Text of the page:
You don't need simultaneous sampling - just to know when your samples were
    sampled - you can calculate out any errors due to the exact sampling time.

    Michael Kellett
    MK, May 9, 2006
  5. Guy Macon

    Guy Macon Guest

    What I usually do is to calculate a Fourier transform on the
    signal, discarded all harmonics leaving only the fundamental,
    calculate a reverse Fourier transform to reconstruct the
    signal, then measure the zero crossing.
    Alas, my customers really do want to measure transient waveforms.
    For example, when load X was suddenly connected to power, how
    many cycles did it take to recover?
    Indeed it does, and one of the requirements of an AC power source
    is to shut down if there is more than a small amount of DC at the
    output. I am likely to design in a seperate circuit for that.
    Audio bandwidth is fine; my signal is in the 50 to 400 Hz. range.
    24 bits is massive overkill given the noise and distortion typical
    of real-world powerlines. I don't think I will end up using the
    cheap audio ADCs, but it won't be because of SNR or LF issues.
    Look here:
    Guy Macon, May 10, 2006
  6. Guy Macon

    Guy Macon Guest

    24 bits is a huge overkill, it's just what the 192KHz low-cost
    audio ADCs put out. Measuring to a fraction of a degree is
    real; the users of these things tend to drive large inductive
    loads and to add capacitor banks to correct the power factor,
    and they do that by measuring the phase between voltage and
    Guy Macon, May 10, 2006
  7. Guy Macon

    Guy Macon Guest

    <Big happy smile> Now *that's* the kind of advice that I was hoping
    for! Far better to find out now when I am doing preliminary design

    A California Instrument 9003iX does waveform analysis and waveform
    synthesis to the 51st harmonic and has a 16 Hz to 500 Hz Hz full
    power bandwidth.


    A Pacific Power Source 320AMX does waveform analysis and waveform
    synthesis to the 51st harmonic and has a 20-5000 Hz full power


    A Voltech PM300 measures up to 250kHz. A PM3000A goes to 1 MHz,
    and a PM6000 goes to 10MHz.


    It seems that somebody out there seems to think that you have
    to go past a few KHz.

    I was under the impression that the Goertzel Algorithm was a way to
    detect frequecies with less computation than a DFT or FFT. I usually
    do an FFT, throw out all the harmonics, reconsruct a fundamental-only
    version of the signal, and them meaure the zero crossing point.
    Hmmm. That makes sense, but I have never done it. If it turns out
    that I am wrong about bandwidth and can multiplex, I will revisit this.
    I doubt that I will be multiplexing. Too much bandwidth loss.
    If I end up using audio parts I may end up interleaving them!
    Guy Macon, May 10, 2006
  8. Could you not derive phase for power factor terms very accurately,
    by using a whole-cycles samples. You do not need _each_ sample to
    be 0,1', all you need is the phase of the 'best fit sine'.

    Quite a low number of samples will give you that : If you know
    the exact times of the samples. ~0,5us time delta is ~1 part in
    5000, and 12 bit ADC is ~1 part in 4096 ad that's better than

    That leaves you with transient capture, which sounds partly real, and
    partly 'bragging rights' stuff.

    For the numbers game, look at the TMS320F28x, they have 12bit ADCs
    with 12.5 Msps, and enough crunching you could do fancy compression on
    the transient info : Store the delta from a ideal sine - so you don't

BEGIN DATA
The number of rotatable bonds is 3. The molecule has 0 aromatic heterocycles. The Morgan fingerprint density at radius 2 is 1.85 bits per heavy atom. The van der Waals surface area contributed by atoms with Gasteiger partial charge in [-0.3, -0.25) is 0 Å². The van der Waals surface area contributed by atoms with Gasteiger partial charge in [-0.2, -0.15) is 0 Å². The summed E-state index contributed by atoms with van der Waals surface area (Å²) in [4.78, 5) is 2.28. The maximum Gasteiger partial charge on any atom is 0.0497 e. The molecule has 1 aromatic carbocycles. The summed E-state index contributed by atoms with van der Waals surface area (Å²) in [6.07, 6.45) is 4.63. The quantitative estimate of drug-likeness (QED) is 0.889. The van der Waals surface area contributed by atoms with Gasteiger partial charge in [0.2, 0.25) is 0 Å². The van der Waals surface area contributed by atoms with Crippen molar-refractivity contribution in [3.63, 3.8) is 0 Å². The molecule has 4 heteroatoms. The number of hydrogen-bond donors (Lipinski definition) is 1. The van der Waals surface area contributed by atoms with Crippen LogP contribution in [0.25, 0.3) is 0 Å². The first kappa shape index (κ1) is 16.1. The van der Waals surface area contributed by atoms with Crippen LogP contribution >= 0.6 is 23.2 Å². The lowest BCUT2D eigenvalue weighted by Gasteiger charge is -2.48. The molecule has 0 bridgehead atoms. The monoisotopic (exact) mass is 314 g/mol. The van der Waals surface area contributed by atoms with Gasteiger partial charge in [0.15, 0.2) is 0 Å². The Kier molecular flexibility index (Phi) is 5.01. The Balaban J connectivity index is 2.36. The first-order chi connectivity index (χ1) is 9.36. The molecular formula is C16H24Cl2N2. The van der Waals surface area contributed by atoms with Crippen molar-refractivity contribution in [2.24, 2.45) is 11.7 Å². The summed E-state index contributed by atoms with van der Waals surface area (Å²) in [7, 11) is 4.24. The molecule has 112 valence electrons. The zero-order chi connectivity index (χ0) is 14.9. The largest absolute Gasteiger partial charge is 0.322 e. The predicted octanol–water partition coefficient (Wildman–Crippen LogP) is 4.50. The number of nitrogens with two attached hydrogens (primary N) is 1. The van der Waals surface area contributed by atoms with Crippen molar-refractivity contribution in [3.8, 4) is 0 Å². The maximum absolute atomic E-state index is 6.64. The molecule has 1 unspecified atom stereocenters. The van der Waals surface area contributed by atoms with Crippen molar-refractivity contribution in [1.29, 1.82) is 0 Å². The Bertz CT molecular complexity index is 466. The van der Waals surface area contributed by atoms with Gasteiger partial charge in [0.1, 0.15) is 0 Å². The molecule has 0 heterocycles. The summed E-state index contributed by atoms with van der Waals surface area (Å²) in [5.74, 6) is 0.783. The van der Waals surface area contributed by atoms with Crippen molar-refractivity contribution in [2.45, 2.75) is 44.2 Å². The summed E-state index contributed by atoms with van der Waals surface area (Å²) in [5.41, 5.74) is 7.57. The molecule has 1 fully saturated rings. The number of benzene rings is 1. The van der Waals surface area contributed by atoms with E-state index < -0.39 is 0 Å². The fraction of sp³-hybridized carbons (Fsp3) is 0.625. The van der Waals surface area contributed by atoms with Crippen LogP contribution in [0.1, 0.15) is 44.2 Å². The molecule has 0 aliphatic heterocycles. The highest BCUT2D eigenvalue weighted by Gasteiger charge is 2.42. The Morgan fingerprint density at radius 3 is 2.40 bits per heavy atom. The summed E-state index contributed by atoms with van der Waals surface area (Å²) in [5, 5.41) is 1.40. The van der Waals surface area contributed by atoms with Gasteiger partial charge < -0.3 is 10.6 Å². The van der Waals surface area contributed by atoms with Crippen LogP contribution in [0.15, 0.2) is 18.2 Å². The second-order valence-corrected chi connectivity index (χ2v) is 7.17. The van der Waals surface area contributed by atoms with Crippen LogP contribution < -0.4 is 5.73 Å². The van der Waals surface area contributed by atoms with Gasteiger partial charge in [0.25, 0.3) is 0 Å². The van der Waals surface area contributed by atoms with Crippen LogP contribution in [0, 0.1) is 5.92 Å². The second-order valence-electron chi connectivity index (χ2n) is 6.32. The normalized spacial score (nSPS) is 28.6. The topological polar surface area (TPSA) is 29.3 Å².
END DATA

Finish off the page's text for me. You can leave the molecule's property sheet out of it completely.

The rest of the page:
waste storage on clean waveforms....

    Or ADIs newest ADuC7128 - that has 1 MSps ADCs, 12 bit, DACs and
    a DDS core as well.

    Jim Granville, May 10, 2006
  9. It depends what you want to measure, if you are interested in
    measuring lightning current waveforms, then at least 1 MHz sample rate
    should be used, since the current slew rate is several kA/us and the
    peak is reached in the order of 10-30 us.

    For transients in typical man made electric systems, the transient
    current is limited by the circuit inductances (including wire
    inductances) and hence the current slew rate. Voltage transients are
    limited by the stray capacitances. Thus you would have to analyse what
    kind of voltage and current transients are expected in your
    environment, before deciding the sample rate.

    Paul Keinanen, May 10, 2006
  10. Guy Macon

    Guy Macon Guest

    I have been doing some more "back of the envelope" design work
    on a split phase / three phase 50 Hz to 400 Hz AC power source.
    The comments some here have posted about ACD/DAC bandwidth have
    been very helpful and are much appreciated.

    I obtained a couple of different kinds of commercially available
    AC Power sources and spent a couple of days running tests on
    them in order to see what I am competing against. I found that
    the real-world bandwidth limit isn't fixed at a particular
    roll-off but is instead slew-rate limited, and thus the small
    signal bandwidth -- and the number of useful harmonics that are
    used in the signal synthesis function -- is considerably better
    than the bandwidth at full voltage swing.

    As a thought experiment, imagine a 400 Hz AC power source that
    has just enough output-DAC bandwidth to generate a 400 Hz sine
    wave, bumping right up against the Nyquist limit. This wouldn't
    be enough in the real world, where one very common set of
    waveforms that the users desire are sine waves with hard clipping
    at 1%, 5%, 10% THD etc. Then again, some of them want square
    waves or triangle waves... This requires more DAC bandwidth, but
    the question is, how much? I am inclined to design in enough
    DAC bandwidth so that the slew-rate-limiting of the output stage
    dominates from 10% to 100% amplitude, and to give the waveform-
    capture ADC a bandwidth of maybe twice that. Comments?

    As always, many of these decisions will change as the design
    progresses; I am just setting a starting point for the preliminary
    design work.
    Guy Macon, May 12, 2006